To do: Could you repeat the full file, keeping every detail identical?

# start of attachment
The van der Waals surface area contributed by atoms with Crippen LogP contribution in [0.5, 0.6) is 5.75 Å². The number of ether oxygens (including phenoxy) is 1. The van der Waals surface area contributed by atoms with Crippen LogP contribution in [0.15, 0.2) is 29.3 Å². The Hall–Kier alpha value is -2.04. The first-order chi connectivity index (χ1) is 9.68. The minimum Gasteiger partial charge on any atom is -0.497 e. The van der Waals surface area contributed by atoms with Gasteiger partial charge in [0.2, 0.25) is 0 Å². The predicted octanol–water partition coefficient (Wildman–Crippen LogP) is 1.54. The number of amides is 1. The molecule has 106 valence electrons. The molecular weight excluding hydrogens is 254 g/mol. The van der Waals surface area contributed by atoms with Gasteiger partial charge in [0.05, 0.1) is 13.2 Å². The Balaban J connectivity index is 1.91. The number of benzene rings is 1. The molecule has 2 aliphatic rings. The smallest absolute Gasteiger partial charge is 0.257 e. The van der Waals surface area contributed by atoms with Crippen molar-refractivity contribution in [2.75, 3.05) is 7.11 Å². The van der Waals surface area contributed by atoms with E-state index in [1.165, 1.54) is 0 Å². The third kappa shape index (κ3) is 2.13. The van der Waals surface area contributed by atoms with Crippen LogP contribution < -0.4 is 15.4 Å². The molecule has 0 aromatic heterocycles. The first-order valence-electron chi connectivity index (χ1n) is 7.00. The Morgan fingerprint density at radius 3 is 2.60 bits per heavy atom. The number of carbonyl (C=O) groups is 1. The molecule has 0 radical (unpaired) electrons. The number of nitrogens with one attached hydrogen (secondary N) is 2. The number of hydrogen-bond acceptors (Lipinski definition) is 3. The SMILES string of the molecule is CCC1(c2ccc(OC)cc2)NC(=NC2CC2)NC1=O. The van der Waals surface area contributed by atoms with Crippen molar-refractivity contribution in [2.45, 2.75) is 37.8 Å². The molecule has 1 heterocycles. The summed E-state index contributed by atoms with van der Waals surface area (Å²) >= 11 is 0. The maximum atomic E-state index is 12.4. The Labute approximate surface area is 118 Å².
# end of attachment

The van der Waals surface area contributed by atoms with Crippen LogP contribution in [0.5, 0.6) is 5.75 Å². The number of ether oxygens (including phenoxy) is 1. The van der Waals surface area contributed by atoms with Crippen LogP contribution in [0.15, 0.2) is 29.3 Å². The Hall–Kier alpha value is -2.04. The first-order chi connectivity index (χ1) is 9.68. The minimum Gasteiger partial charge on any atom is -0.497 e. The van der Waals surface area contributed by atoms with Gasteiger partial charge in [0.2, 0.25) is 0 Å². The predicted octanol–water partition coefficient (Wildman–Crippen LogP) is 1.54. The number of amides is 1. The molecule has 106 valence electrons. The molecular weight excluding hydrogens is 254 g/mol. The van der Waals surface area contributed by atoms with Gasteiger partial charge in [0.05, 0.1) is 13.2 Å². The Balaban J connectivity index is 1.91. The number of benzene rings is 1. The molecule has 2 aliphatic rings. The smallest absolute Gasteiger partial charge is 0.257 e. The van der Waals surface area contributed by atoms with Crippen molar-refractivity contribution in [2.75, 3.05) is 7.11 Å². The van der Waals surface area contributed by atoms with E-state index in [1.165, 1.54) is 0 Å². The third kappa shape index (κ3) is 2.13. The van der Waals surface area contributed by atoms with Crippen LogP contribution < -0.4 is 15.4 Å². The molecule has 0 aromatic heterocycles. The first-order valence-electron chi connectivity index (χ1n) is 7.00. The Morgan fingerprint density at radius 3 is 2.60 bits per heavy atom. The number of carbonyl (C=O) groups is 1. The molecule has 0 radical (unpaired) electrons. The number of nitrogens with one attached hydrogen (secondary N) is 2. The number of hydrogen-bond acceptors (Lipinski definition) is 3. The SMILES string of the molecule is CCC1(c2ccc(OC)cc2)NC(=NC2CC2)NC1=O. The van der Waals surface area contributed by atoms with Crippen molar-refractivity contribution in [2.45, 2.75) is 37.8 Å². The molecule has 1 heterocycles. The summed E-state index contributed by atoms with van der Waals surface area (Å²) >= 11 is 0. The maximum atomic E-state index is 12.4. The Labute approximate surface area is 118 Å².